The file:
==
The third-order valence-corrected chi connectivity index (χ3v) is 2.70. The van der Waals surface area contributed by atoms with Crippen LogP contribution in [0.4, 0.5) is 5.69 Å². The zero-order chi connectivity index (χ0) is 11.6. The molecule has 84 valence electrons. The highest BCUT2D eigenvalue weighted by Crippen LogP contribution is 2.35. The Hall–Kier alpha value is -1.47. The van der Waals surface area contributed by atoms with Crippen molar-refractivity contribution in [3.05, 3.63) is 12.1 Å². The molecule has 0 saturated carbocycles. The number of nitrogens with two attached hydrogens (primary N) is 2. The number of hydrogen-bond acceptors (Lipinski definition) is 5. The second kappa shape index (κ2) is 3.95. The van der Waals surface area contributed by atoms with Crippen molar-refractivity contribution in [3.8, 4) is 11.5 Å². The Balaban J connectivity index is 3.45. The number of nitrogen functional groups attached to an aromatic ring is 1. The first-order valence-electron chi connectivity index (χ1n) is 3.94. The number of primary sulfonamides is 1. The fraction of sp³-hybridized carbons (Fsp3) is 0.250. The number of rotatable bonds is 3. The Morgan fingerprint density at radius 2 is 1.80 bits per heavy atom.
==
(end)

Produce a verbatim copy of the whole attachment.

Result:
The third-order valence-corrected chi connectivity index (χ3v) is 2.70. The van der Waals surface area contributed by atoms with Crippen LogP contribution in [0.4, 0.5) is 5.69 Å². The zero-order chi connectivity index (χ0) is 11.6. The molecule has 84 valence electrons. The highest BCUT2D eigenvalue weighted by Crippen LogP contribution is 2.35. The Hall–Kier alpha value is -1.47. The van der Waals surface area contributed by atoms with Crippen molar-refractivity contribution in [3.05, 3.63) is 12.1 Å². The molecule has 0 saturated carbocycles. The number of nitrogens with two attached hydrogens (primary N) is 2. The number of hydrogen-bond acceptors (Lipinski definition) is 5. The second kappa shape index (κ2) is 3.95. The van der Waals surface area contributed by atoms with Crippen molar-refractivity contribution in [3.8, 4) is 11.5 Å². The Balaban J connectivity index is 3.45. The number of nitrogen functional groups attached to an aromatic ring is 1. The first-order valence-electron chi connectivity index (χ1n) is 3.94. The number of primary sulfonamides is 1. The fraction of sp³-hybridized carbons (Fsp3) is 0.250. The number of rotatable bonds is 3. The Morgan fingerprint density at radius 2 is 1.80 bits per heavy atom.